Don’t think you’re up for making these little custards? Just answer the following three questions to find out. Can you sauté broccoli? Can you whisk eggs and cream? Can you boil water? If you can do that, then you can make ramekins of Broccoli and Cheese Custard as a side for dinner, because these are easy.
This is another of our Scratchin’ It originals, although it’s based on the Corn and Mushroom Custard recipe we posted in the past. If you made that, you remember how tasty those were, and how easily they went together. Here, we basically substitute broccoli (which is coming into season here in Arizona) for the corn and mushrooms in the original. And, yes, we do bake them in a water bath, which might seem intimidating if you’ve never done it, but, really, it’s as simple as boiling water.
We always choose eggs from pasture-raised hens. They’re more expensive and harder to find (we get ours through the Tucson CSA), but we think they’re better. For the cream or half-and-half, we try to use organic, mainly because it doesn’t contain any odd-sounding ingredients, such as polysorbate 80. We also used organic broccoli, simply because it was cheaper than conventionally grown. And, the shallots; if you don’t have any, just use a mild onion, instead.
Procedure in detail:
Preheat oven to 350°F. Butter four 6-ounce ramekins and place inside an 8×8-inch baking dish. Or, use six 4-ounce ramekins and a larger baking dish. Whatever you have that fits the number of people you’re serving will be perfect. You do want to have a deep baking dish that will hold the ramekins. It may be tempting just to bake the custards, but they’ll turn out tough and rubbery, instead of smooth and creamy.
Sauté broccoli mixture. Melt the butter in a small skillet over medium heat. After a minute or so, it’ll become foamy, the signal to add the shallot. If you wish, you can sprinkle the shallot with a bit a salt and pepper as we often do; otherwise, sauté until tender, about 2 minutes for shallots, a few minutes longer if you’re using onion. Once tender, add the broccoli pieces and sauté until they’re tender, about 7 minutes. If they don’t release much moisture and start to stick, simply add a bit of water while they cook. Just make sure to cook off all the water before adding the garlic. Finally, stir in the garlic, sprinkle with salt and pepper, and cook until you can smell the garlic wafting up, about 1 minute. Remove from heat and let cool.
Make custard. We make our custard in a 2-cup measuring cup with a spout to make it easier to pour, but a small bowl will work, too. Simply whisk together the eggs, yolk, cream, and some salt and pepper until smooth.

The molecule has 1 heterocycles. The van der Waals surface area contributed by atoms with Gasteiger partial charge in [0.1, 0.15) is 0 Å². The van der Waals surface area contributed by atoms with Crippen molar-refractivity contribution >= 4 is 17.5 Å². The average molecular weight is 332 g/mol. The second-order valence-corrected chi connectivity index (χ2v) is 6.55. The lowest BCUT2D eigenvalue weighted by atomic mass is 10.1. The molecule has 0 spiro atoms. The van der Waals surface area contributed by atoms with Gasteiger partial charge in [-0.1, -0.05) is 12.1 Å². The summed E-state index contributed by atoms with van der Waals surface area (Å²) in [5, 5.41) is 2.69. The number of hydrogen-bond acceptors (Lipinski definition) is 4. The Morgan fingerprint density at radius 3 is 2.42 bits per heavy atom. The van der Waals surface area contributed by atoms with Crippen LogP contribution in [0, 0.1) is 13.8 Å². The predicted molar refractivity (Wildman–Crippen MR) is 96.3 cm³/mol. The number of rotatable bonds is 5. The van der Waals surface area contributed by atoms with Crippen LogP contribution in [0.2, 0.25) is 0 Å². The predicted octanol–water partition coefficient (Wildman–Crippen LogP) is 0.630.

Fill ramekins. Divide the custard among the ramekins, followed by the broccoli mixture, which should sink into the custard. Finally, sprinkle each ramekin with cheese which will float on top.
Boil water. Bring about 2 quarts of water to a full boil. We just fill the teakettle (again, because it has a spout, making it easy to pour), and set it on high.
Bake. Pull the middle rack halfway out of the oven and place the baking dish with the ramekins on it. Now, carefully pour boiling water into the baking dish until it comes halfway to two-thirds up the sides of the ramekins. Carefully slide the rack back into the oven, so you don’t spill any water. Let bake for about 25 minutes, or until the custard is set in the middle. Simply touch the center of a custard to check.
Steep. Carefully remove the baking pan from the oven — it’ll still have hot water in it — and place on a cooling rack. Let the custards stand in the water for 20 minutes before serving. This will ensure that the egg custard is cooked all the way through, without overcooking the surface.
Serve. To serve, run a knife around the edges of the ramekins, invert, and the custards will pop right out onto your plates.
We don’t have custards like this very often, so, when we do, they seem like a special treat. And, in some respects, they are. Baking in a water bath means the custard will be smooth and creamy — it’ll be cooked all the way, it just won’t be tough — making an elegant side dish. They are rich, however, and that’s another reason we don’t have them often; it would be too much to have them more than once a month or so. But, they’re easy, so four stars.